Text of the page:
Honestly, I’ve never read more than clips of Dr. Martin Luther King Jr.’s works, even though I’ve talked them up. A major world-changer, Dr. King is mostly known for his “I Have a Dream” speech sixty-years ago during the U.S. Civil Rights Movement. On a whim I decided I should read something he wrote in its entirety. That’s how I ended up listening to the free audiobook, Letter From Birmingham Jail.
It was a quick read, I completed almost the whole thing on a short flight that was mostly taking-off and landing. Then I listened to the last few pages a couple days ago, finishing it on the anniversary week of the renown March on Washington D.C. Dr. It turns out that King’s Letter From Birmingham Jail was actually written four months before this event. We still need to hear his message and the anniversary march at the Capitol today. Equal racial rights is still something we are working on.
Notes on Letter From Birmingham Jail
I had a few major observations I wanted to share. Here are my notes on Letter From Birmingham Jail:
1.) Letter From Birmingham Jail is for us today
Although it was written 60 years ago, long before computers or cell phones, it was just as much written for today. Not “carries over and can apply to,” but rather I had to keep reminding myself it wasn’t written within the past three years. For example, how he was confronting police brutality even as they technically followed the law. Or how he was interacting with religious leaders and their responses, mimicking today’s so well.
It was disturbing how relevant this book was.
2.) The challenge to question laws is for me
Another observation I had was that this letter was written for me. It was written to White faith leaders. Even if I don’t have the same roles I used to, I am still a White faith leader (read about that here). And even for those who don’t have faith in God, Dr. King addresses those who have a moral standard (pretty sure that is all of us).
His challenge hit on a tension point I regularly encounter–the question of when to disobey laws or make laws for what is right, versus following laws that are wrong, but because they are legal, we act as though they are right. (I’d also add the tension to indifference to creating laws that make things right). This is a tough one–what comes first? These aren’t new:
- Should we obey a flawed governement?
- Should we peacefully and respectfully disobey for the sake of making the law more closely aligned with justice, or righteousness?
It seems, unless we experience and feel the injustice (like Phase One of Rising Up), Christians especially are known for comfortably choosing to following the law instead. And then we get frustrated when we wonder why the legal Nazi Germany indoctrinated “Christians” to kill their humankind. Regardless, I felt like Dr. King’s words were addressed to me as I fall into his intended audience so well.
3.) If his message is the same as mine, it is time we heed it
The craziest thing about this letter was that hearing it was like listening to myself talk. He was echoing what I often say or write about. Which, as Dr. King came long before I did, really means I am probably echoing him. By some osmosis I’ve sucked in his ideas and am regurgitating them.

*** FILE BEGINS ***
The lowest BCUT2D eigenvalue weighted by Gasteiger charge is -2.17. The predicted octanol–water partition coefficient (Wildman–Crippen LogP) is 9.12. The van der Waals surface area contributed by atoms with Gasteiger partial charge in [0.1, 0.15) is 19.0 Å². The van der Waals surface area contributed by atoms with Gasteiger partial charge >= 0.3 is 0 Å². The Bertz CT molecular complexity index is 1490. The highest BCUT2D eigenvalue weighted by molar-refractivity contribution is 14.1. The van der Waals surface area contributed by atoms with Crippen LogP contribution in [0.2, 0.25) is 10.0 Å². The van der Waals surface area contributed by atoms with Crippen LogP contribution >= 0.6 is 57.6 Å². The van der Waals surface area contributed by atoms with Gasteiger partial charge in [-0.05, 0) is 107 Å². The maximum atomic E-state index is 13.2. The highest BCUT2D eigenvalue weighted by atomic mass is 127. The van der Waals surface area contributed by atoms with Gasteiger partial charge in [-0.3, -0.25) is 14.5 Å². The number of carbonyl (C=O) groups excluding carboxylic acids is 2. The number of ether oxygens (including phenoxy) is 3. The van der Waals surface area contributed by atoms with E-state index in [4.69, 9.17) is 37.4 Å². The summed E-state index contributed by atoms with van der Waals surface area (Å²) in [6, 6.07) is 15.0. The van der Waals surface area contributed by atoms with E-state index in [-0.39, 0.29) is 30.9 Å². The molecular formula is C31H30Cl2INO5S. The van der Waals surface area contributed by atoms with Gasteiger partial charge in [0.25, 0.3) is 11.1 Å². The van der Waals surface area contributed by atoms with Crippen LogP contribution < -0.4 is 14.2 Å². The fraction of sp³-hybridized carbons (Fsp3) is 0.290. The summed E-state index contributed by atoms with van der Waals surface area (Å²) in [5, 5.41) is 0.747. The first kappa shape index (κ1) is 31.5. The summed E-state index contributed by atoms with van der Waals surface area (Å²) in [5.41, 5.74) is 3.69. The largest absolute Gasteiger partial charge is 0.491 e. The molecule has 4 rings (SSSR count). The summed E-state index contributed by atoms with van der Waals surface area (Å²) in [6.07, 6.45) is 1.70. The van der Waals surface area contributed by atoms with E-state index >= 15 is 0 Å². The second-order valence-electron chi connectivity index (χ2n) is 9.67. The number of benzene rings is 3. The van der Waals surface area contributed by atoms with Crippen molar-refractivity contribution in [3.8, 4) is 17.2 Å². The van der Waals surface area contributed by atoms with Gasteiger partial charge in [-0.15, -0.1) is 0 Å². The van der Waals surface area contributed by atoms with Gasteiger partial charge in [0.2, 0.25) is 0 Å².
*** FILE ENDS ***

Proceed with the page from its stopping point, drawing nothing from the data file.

Either that, or they are the natural conclusions of one who tries to love others through living justly and following Jesus. Or maybe these ideas are still the prophetic words our country still needs to hear, and so they show up time and time again–just stated in slightly different ways.
That feels weighty, even scary in its awesomeness. If the call to rise up against racial injustice, an essential expression of my faith, has been a message coming forth for so many decades, how have we not heeded it as well as we should? Why did we think we finished bringing justice, and succeeded for so long? Are we doing that again? How many have suffered because we haven’t risen to this call?
Today, three Black people were gunned down by a White man with a swastika in Florida, known for his hatred of people of color. How can this be so?
After listening to Dr. King’s Letter From Birmingham Jail, I must conclude that our apathy must be produced by soothing lies from hell itself. Although I am usually all about pouring out grace as we slowly become changemakers–today I tremble at what will befall us if we never learn to provide dignity to our fellow humankind, imago dei.
4. Dr. King is an everyday hero, no different than us
Lastly, I found it cool how Dr. King has become a hero when really, he was just an everyday person who would not stand for Injustice. He didn’t have a massive platform at first. He just simply tried to do the right thing and work with the right people. And it did change the country and it influence the world. I find that hopeful and inspiring. He would probably be so surprised at the ripple-effect of his influence!
It reminds me of Average Advocate’e founding core beliefs: It is the ordinary people who change the world.
If you want to listen to or read Letter From Birmingham Jail free, you can do so here on the Libby App.
Also, here is a note about today’s 60th March on Washington today: “Its organizers made clear that the march was not a commemoration, but a reassertion of the demands made at the memorial in 1963.” (Washington Post, August 26th, 2023)
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